Oculocutaneous Albinism

Oculocutaneous Albinism Overview

Unlike Ocular Albinism which typically only affects the eyes, Oculocutaneous Albinism affects the eyes, skin, and hair. There are several types of Oculocutaneous Albinism (OCA) with several subtypes but of them, the most commonly found are type 1 (OCA1) and type 2 (OCA2). Oculocutaneous Albinism type 1 has two parts, part “A” and part “B”—OCA1a & OCA1b.


OCA1a- A quick rundown:

White hair and skin at birth and throughout life
Does not tan
Irises are blue and fully translucent at birth and remain so throughout life
Retina does not develop melanin pigment
Visual acuity is usually between 20/100 and 20/400
Nystagmus and Strabismus is possible.
Involves tyrosinase enzyme--which converts tyrosine (an amino acid) into melanin


OCA1b- A quick rundown:

White or light yellow hair at birth but darkens with age, can change to a golden or light brown
Skin remains white but often has some generalized pigmentation
Tans with sun exposure
Iris color remains blue or change to a hazel/green or brown/tan
Transillumination shows in streaks or clumps of pigment in the iris
Fine granular pigment may develop over time in the retina
Visual acuity is usually between 20/100 and 20/200 but can be as good as 20/60
Nystagmus and Strabismus is possible.
Involves tyrosinase enzyme--which converts tyrosine (an amino acid) into melanin




OCA2- A quick overview:

Pigment in hair and skin ranges from minimal to near-normal.
Almost always have some pigment in skin and hair (yellow to blonde)
Iris color from blue to brown, usually without transillumination marks as seen in OCA1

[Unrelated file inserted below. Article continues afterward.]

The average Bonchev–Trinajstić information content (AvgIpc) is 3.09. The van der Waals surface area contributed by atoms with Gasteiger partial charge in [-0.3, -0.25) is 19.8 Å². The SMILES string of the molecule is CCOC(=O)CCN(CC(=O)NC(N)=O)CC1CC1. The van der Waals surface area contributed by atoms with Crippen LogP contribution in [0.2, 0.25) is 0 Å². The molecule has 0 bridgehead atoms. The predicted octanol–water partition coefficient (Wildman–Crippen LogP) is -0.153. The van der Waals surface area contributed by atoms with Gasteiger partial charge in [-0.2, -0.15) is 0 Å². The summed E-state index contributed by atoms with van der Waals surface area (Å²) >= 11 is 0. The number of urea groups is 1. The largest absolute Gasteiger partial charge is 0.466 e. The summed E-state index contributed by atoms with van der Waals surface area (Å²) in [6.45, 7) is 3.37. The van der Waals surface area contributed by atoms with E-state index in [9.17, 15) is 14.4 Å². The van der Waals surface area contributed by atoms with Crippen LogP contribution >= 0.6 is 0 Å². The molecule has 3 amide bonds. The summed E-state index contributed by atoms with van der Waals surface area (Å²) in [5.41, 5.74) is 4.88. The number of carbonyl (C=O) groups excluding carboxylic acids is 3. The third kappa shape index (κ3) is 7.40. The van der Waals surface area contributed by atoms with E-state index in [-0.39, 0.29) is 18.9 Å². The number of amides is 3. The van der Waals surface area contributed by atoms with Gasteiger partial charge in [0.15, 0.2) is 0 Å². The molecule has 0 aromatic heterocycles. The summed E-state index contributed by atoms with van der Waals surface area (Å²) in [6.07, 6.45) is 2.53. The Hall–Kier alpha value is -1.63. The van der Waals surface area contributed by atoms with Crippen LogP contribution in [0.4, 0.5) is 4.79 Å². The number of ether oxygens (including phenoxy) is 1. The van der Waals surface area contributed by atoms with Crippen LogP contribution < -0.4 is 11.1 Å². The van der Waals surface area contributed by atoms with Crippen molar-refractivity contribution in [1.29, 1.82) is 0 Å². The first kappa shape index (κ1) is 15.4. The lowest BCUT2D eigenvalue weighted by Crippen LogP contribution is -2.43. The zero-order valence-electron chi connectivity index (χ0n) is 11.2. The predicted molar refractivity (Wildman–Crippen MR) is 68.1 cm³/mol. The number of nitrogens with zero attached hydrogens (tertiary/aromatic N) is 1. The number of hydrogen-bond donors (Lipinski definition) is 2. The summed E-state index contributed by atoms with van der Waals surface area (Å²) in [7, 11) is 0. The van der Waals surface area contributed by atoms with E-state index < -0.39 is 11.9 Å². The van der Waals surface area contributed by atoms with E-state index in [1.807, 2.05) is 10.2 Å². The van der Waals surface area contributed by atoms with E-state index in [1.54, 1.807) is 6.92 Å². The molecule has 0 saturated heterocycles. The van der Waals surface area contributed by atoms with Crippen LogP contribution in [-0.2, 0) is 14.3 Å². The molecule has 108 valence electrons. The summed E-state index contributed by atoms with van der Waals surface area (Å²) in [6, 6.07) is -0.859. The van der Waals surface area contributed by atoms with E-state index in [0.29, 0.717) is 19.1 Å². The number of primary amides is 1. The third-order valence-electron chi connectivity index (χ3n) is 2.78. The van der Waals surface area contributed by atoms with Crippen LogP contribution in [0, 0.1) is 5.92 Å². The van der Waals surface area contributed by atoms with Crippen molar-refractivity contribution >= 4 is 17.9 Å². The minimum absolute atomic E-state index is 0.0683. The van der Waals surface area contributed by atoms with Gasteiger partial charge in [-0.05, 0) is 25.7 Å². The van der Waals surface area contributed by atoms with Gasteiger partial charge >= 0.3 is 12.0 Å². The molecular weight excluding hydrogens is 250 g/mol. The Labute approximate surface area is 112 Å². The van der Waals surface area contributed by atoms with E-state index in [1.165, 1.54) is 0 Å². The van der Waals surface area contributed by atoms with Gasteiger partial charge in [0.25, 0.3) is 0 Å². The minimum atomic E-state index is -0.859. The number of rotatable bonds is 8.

Visual acuity much better than OCA1 but ranges from 20/20 to mild 20/100.
Carrier rate is 1:100
Nystagmus and Strabismus is possible.
Affects the p-protein
More common in African American decent



OCA4- A quick overview:

Indistinguishable from OCA2



In total, it is estimated that 1 in 20,000 people worldwide are born with Oculocutaneous Albinism. Types 1 and 2 are the most common, types 3 and 4 are less—3 being mostly found in Southern Africa and 4 more frequently seen in Korean and Japanese populations.

A few other types I will mention briefly:

Hermansky-Pudlak Syndrome (HPS)-a rare type of albinism which may involve bleeding disorders, bruising, lung problems and intestinal disorders. You can visit hpsnetwork.org for more info.

Chediak-Higashi Syndrome- another rare form of albinism characterized by an abnormality in certain types of white blood cells, which lower resistance to infection.

Griscelli Syndrome -an extremely rare type of albinism (60 known cases worldwide). It involves immunodeficiency and may also have associated neurological problems.

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